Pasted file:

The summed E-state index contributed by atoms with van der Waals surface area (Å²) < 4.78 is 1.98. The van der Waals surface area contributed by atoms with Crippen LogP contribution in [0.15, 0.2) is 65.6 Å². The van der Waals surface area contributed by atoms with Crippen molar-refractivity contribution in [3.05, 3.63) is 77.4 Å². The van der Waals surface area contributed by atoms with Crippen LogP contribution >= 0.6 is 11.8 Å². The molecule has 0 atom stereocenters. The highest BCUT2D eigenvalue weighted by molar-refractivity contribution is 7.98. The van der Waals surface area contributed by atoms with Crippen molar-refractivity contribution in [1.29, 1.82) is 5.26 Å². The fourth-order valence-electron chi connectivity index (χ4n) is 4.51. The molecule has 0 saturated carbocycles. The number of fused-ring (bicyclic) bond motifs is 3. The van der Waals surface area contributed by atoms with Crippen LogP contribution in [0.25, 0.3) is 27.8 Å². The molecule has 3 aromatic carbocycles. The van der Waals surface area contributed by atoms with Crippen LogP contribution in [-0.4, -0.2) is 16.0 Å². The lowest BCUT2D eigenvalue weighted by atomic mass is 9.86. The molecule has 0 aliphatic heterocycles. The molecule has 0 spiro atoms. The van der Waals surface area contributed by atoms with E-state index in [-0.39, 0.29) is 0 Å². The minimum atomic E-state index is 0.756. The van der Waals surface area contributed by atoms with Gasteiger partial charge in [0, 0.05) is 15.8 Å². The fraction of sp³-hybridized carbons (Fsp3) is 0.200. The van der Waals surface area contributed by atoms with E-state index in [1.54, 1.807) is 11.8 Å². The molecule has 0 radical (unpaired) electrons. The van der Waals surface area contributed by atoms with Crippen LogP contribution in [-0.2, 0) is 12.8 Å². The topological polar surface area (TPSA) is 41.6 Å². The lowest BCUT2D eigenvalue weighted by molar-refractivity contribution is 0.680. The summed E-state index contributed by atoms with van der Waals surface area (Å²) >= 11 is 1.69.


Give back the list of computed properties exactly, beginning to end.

The summed E-state index contributed by atoms with van der Waals surface area (Å²) < 4.78 is 1.98. The van der Waals surface area contributed by atoms with Crippen LogP contribution in [0.15, 0.2) is 65.6 Å². The van der Waals surface area contributed by atoms with Crippen molar-refractivity contribution in [3.05, 3.63) is 77.4 Å². The van der Waals surface area contributed by atoms with Crippen LogP contribution >= 0.6 is 11.8 Å². The molecule has 0 atom stereocenters. The highest BCUT2D eigenvalue weighted by molar-refractivity contribution is 7.98. The van der Waals surface area contributed by atoms with Crippen molar-refractivity contribution in [1.29, 1.82) is 5.26 Å². The fourth-order valence-electron chi connectivity index (χ4n) is 4.51. The molecule has 0 saturated carbocycles. The number of fused-ring (bicyclic) bond motifs is 3. The van der Waals surface area contributed by atoms with Crippen LogP contribution in [0.25, 0.3) is 27.8 Å². The molecule has 3 aromatic carbocycles. The van der Waals surface area contributed by atoms with Crippen LogP contribution in [-0.4, -0.2) is 16.0 Å². The lowest BCUT2D eigenvalue weighted by atomic mass is 9.86. The molecule has 0 aliphatic heterocycles. The molecule has 0 spiro atoms. The van der Waals surface area contributed by atoms with E-state index in [-0.39, 0.29) is 0 Å². The minimum atomic E-state index is 0.756. The van der Waals surface area contributed by atoms with Gasteiger partial charge in [0, 0.05) is 15.8 Å². The fraction of sp³-hybridized carbons (Fsp3) is 0.200. The van der Waals surface area contributed by atoms with E-state index in [1.54, 1.807) is 11.8 Å². The molecule has 0 radical (unpaired) electrons. The van der Waals surface area contributed by atoms with Crippen LogP contribution in [-0.2, 0) is 12.8 Å². The topological polar surface area (TPSA) is 41.6 Å². The lowest BCUT2D eigenvalue weighted by molar-refractivity contribution is 0.680. The summed E-state index contributed by atoms with van der Waals surface area (Å²) >= 11 is 1.69.